Monday, May 8, 2017

Illicit vs. Elicit

I could scarcely believe my eyes when The New York Times, which really ought to know better, quoted a student at the University of California, Berkeley, as saying:
            “A lot of the speakers whom they invited were done just to
illicit a reaction, to cause a negative outburst.” 

That ludicrously erroneous illicit was changed to elicit in the online posting, but how it ever got past copy editors into the print edition boggles the mind. 

Elicit is a verb, dating to the 1640s in English, derived from the Latin elicitus, past participle of elicere, “to draw forth, evoke.” 

Illicit, is an adjective, which goes all the way back to 1500, from the Old French Illlicite, meaning “illegal, forbidden,” from the Latin illicitus, which also means “not lawful.”

The two words are very similar in pronunciation, which no doubt accounts for their confusion with each other. Nonetheless, such an egregious misuse makes one wonder if copy editors are still employed at The New York Times.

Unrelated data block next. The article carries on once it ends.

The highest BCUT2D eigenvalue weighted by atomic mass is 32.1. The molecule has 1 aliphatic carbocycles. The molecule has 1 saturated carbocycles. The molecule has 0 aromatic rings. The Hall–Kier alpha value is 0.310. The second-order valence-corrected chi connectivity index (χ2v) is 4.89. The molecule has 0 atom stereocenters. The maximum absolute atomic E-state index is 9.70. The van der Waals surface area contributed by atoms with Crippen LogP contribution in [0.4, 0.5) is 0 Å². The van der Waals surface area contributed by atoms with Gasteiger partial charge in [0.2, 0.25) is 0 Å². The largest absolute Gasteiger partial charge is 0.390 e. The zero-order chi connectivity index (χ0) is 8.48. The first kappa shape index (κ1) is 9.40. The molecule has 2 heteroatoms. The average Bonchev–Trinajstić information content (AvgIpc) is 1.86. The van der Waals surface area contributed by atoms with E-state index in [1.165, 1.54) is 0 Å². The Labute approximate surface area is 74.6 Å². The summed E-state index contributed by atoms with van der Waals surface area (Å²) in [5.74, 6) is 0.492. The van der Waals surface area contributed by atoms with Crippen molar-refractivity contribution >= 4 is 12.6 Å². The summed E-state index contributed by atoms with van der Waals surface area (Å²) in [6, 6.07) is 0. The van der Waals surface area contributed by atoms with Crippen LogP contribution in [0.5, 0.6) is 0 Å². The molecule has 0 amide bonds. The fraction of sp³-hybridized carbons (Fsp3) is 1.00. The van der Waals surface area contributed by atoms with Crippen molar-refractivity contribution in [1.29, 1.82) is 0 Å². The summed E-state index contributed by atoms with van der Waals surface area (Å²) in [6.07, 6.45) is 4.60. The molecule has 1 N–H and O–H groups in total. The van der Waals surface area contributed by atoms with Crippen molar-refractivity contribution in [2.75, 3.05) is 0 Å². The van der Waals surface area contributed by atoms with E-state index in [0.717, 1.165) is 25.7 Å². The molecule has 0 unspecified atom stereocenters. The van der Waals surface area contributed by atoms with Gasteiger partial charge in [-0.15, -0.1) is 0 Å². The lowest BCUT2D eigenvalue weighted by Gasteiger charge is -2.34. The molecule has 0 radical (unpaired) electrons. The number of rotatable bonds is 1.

Illicit is only one of many adjectives that have been used to refer to The Bard of Buffalo Bayou. A few of the many others are immoral, obscene, repugnant, ridiculous, odious, and abhorrent. 

           There was a young lady named Bisset,
            Whose films were somewhat explicit.
                        When one went a bit far,
                        It was labeled with “R,”
            And the censors pronounced it illicit.

            The response that this did elicit
            From the highly indignant Miss Bisset
                        Was “Chacun à son goût,
                        If it’s too hot for you,
            The solution is simply to miss it.”                       

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